Are Immigrants Predisposed to Succeed?

Share it on Twitter  
Share it on Facebook  
Share it on Linked in  

A study released earlier this year -- often cited by advocates of immigration reform -- found that a quarter of technology and engineering startups in the U.S. were founded by immigrants. In Silicon Valley, the number is even higher -- 52 percent of startups have at least one foreign founder.


This may not be surprising, considering the cultural predisposition toward hard work exhibited by many immigrants, such as the couple profiled in this Newsvine piece. The twentysomethings run their business, which text messages promotional offers to users' mobile phones, from their 500-square-foot apartment. They work nearly around the clock and essentially have no life outside their entrepreneurial venture.


They have invested $30,000 in the business and are seeking venture capital. They may have a tough time of it. According to a recent SiliconValleyWatcher item, influential VC firms like California's Kleiner Perkins Caufield & Byers are losing interest in Web 2.0 companies.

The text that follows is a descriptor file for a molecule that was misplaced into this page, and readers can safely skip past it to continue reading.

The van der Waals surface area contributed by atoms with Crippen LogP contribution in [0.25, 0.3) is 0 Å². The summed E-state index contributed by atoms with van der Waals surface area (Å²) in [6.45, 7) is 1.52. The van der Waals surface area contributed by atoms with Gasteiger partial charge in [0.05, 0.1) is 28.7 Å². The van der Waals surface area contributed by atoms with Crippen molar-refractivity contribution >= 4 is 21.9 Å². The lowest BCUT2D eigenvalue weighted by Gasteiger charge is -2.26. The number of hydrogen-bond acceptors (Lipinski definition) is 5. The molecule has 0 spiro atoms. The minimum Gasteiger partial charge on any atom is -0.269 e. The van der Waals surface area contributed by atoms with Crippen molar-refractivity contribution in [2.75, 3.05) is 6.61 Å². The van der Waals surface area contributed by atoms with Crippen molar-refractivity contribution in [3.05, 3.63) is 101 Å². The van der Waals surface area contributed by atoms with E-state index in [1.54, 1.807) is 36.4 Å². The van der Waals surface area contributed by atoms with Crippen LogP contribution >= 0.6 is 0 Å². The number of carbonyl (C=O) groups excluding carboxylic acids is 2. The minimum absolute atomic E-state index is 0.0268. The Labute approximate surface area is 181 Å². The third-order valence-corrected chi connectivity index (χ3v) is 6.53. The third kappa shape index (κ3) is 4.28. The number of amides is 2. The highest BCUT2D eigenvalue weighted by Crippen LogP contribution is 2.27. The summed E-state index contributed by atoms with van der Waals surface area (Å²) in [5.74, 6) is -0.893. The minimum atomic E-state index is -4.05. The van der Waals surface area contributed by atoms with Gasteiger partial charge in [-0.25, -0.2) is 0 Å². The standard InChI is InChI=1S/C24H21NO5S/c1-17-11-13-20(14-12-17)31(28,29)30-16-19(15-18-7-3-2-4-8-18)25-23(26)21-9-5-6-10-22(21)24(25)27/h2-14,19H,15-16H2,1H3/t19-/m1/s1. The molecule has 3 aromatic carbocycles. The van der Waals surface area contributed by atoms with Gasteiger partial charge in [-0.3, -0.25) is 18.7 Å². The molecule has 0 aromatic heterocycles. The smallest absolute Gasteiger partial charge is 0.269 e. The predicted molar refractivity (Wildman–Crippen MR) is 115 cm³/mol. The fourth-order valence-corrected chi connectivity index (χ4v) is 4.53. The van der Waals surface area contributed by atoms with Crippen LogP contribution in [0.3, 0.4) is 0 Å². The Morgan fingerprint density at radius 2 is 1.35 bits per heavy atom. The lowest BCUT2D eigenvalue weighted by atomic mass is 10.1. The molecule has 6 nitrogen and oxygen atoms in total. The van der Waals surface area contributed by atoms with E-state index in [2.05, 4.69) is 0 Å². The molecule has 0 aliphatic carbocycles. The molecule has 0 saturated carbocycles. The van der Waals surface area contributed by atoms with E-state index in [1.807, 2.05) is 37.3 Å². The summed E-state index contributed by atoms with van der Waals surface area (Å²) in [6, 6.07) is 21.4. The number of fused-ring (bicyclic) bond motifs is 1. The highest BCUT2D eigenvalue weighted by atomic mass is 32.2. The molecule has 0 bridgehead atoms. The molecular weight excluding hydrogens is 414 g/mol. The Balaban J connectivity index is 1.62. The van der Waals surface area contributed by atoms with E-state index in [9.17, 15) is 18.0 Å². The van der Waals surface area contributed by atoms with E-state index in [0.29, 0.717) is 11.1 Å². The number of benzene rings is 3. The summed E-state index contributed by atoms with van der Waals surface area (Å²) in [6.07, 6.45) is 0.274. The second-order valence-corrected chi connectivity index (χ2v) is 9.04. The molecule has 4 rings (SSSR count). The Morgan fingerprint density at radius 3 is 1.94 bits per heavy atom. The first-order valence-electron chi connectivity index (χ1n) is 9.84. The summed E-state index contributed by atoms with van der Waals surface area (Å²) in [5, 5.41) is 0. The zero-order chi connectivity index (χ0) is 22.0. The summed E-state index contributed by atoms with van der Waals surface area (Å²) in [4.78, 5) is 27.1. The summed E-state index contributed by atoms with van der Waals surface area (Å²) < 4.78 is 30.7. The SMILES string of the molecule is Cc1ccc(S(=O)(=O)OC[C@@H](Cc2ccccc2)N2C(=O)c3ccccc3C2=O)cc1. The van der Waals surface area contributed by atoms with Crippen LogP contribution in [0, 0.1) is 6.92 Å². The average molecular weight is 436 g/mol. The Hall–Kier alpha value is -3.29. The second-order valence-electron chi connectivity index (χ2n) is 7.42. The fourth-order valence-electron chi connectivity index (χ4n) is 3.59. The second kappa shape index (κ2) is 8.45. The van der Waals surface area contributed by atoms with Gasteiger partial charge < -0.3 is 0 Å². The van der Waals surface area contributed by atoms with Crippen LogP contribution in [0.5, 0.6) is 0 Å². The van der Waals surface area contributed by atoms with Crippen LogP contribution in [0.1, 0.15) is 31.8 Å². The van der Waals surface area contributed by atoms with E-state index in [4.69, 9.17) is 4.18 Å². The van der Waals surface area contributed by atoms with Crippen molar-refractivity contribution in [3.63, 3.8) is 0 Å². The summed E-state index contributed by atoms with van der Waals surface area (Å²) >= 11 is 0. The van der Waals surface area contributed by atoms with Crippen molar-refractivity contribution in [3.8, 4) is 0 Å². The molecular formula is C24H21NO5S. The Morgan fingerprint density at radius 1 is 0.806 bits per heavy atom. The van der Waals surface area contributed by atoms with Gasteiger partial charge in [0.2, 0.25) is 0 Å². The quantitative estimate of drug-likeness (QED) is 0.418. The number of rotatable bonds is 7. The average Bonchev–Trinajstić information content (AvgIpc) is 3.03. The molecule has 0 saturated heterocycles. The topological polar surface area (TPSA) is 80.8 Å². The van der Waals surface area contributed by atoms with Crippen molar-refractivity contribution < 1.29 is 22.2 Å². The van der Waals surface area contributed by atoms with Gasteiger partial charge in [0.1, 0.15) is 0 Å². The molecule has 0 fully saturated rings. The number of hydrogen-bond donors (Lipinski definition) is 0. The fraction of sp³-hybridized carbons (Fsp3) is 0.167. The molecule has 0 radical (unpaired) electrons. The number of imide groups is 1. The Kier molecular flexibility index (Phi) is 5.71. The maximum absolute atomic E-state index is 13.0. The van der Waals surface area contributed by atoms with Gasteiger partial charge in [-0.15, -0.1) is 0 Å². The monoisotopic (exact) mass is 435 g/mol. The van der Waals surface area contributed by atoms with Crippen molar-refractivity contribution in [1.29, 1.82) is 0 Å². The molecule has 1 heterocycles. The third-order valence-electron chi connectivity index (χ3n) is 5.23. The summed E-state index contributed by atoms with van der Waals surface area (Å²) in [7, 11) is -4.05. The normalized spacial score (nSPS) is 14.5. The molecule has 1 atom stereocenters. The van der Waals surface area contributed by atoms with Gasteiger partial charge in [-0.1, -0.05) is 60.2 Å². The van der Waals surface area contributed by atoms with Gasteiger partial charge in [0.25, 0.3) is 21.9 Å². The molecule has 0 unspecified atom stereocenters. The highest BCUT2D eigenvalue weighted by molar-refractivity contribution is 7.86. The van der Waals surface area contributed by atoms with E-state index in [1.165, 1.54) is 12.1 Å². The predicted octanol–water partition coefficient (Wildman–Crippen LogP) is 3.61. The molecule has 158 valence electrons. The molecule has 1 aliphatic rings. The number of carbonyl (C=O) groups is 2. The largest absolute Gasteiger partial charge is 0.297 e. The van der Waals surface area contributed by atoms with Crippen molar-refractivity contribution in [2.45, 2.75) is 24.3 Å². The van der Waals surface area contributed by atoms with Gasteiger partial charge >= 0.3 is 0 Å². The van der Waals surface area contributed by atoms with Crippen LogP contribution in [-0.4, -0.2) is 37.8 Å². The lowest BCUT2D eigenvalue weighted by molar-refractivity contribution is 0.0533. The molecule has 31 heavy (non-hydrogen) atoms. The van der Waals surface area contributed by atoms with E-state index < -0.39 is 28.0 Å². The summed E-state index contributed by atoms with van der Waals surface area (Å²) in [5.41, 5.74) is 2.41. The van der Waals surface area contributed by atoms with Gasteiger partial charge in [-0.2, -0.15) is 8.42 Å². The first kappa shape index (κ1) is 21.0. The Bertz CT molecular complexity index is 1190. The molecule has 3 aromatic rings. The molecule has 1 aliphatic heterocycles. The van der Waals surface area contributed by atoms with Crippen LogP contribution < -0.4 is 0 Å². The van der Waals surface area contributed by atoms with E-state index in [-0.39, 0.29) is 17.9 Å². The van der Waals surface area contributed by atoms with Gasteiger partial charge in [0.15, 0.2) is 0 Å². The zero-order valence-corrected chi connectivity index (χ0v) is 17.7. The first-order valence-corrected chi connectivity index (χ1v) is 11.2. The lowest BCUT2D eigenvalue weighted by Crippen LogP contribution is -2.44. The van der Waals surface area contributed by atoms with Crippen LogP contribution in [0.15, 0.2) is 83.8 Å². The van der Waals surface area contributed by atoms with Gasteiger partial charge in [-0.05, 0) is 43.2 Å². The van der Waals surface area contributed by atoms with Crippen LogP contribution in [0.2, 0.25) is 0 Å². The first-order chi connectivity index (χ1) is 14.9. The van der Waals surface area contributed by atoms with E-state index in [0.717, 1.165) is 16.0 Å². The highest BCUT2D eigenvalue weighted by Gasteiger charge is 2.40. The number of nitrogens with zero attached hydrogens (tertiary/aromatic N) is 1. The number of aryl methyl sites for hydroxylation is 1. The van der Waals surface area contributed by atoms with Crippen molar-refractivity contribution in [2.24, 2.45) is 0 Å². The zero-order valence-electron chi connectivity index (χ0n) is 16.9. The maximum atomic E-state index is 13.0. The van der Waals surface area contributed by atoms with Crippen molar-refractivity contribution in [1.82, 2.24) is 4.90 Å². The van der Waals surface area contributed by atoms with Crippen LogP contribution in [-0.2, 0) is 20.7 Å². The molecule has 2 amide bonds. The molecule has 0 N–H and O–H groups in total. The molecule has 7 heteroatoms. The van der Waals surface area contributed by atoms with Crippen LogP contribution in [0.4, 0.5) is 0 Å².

This doesn't discourage the couple, whose background has made them tolerant of risk. As one of the founders says:

My parents came to this country from Cambodia when they were 40 with three kids, no money and no English. What's the worst that can happen?

The other founder spoke no English when he came to the U.S. from Taiwan at age 16. He became fluent enough to earn a master's degree in information systems, however.


We blogged recently about the need for young Americans to stay apace academically with their global peers -- but it may be just as important, if not more so, for them to match their work ethic and drive to succeed.